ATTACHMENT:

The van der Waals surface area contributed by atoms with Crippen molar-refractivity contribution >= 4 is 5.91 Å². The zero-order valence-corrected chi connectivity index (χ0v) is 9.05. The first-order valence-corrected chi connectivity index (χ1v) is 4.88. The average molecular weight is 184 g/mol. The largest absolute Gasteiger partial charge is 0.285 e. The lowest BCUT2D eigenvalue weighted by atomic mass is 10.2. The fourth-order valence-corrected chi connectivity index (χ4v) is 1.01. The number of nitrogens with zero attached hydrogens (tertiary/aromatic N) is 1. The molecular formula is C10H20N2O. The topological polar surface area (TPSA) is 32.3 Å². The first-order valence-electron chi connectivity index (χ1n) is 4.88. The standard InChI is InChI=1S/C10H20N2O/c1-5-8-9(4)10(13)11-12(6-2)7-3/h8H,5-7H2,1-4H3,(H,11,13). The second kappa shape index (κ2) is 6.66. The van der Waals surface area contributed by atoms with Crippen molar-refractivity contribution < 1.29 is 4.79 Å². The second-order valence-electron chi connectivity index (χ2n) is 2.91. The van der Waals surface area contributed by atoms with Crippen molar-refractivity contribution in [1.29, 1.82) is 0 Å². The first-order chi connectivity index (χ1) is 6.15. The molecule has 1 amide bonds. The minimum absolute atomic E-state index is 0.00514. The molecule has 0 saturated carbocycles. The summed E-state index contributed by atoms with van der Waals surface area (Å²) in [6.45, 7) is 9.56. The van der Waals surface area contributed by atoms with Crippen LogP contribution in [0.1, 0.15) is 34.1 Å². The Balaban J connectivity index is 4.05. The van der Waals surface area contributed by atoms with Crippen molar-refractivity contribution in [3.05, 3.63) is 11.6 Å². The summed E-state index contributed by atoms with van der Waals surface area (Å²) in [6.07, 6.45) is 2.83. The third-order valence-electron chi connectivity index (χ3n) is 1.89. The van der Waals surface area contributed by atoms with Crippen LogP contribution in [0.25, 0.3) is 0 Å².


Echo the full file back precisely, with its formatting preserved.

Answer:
The van der Waals surface area contributed by atoms with Crippen molar-refractivity contribution >= 4 is 5.91 Å². The zero-order valence-corrected chi connectivity index (χ0v) is 9.05. The first-order valence-corrected chi connectivity index (χ1v) is 4.88. The average molecular weight is 184 g/mol. The largest absolute Gasteiger partial charge is 0.285 e. The lowest BCUT2D eigenvalue weighted by atomic mass is 10.2. The fourth-order valence-corrected chi connectivity index (χ4v) is 1.01. The number of nitrogens with zero attached hydrogens (tertiary/aromatic N) is 1. The molecular formula is C10H20N2O. The topological polar surface area (TPSA) is 32.3 Å². The first-order valence-electron chi connectivity index (χ1n) is 4.88. The standard InChI is InChI=1S/C10H20N2O/c1-5-8-9(4)10(13)11-12(6-2)7-3/h8H,5-7H2,1-4H3,(H,11,13). The second kappa shape index (κ2) is 6.66. The van der Waals surface area contributed by atoms with Crippen molar-refractivity contribution < 1.29 is 4.79 Å². The second-order valence-electron chi connectivity index (χ2n) is 2.91. The van der Waals surface area contributed by atoms with Crippen molar-refractivity contribution in [1.29, 1.82) is 0 Å². The first-order chi connectivity index (χ1) is 6.15. The molecule has 1 amide bonds. The minimum absolute atomic E-state index is 0.00514. The molecule has 0 saturated carbocycles. The summed E-state index contributed by atoms with van der Waals surface area (Å²) in [6.45, 7) is 9.56. The van der Waals surface area contributed by atoms with Crippen LogP contribution in [0.1, 0.15) is 34.1 Å². The Balaban J connectivity index is 4.05. The van der Waals surface area contributed by atoms with Crippen molar-refractivity contribution in [3.05, 3.63) is 11.6 Å². The summed E-state index contributed by atoms with van der Waals surface area (Å²) in [6.07, 6.45) is 2.83. The third-order valence-electron chi connectivity index (χ3n) is 1.89. The van der Waals surface area contributed by atoms with Crippen LogP contribution in [0.25, 0.3) is 0 Å².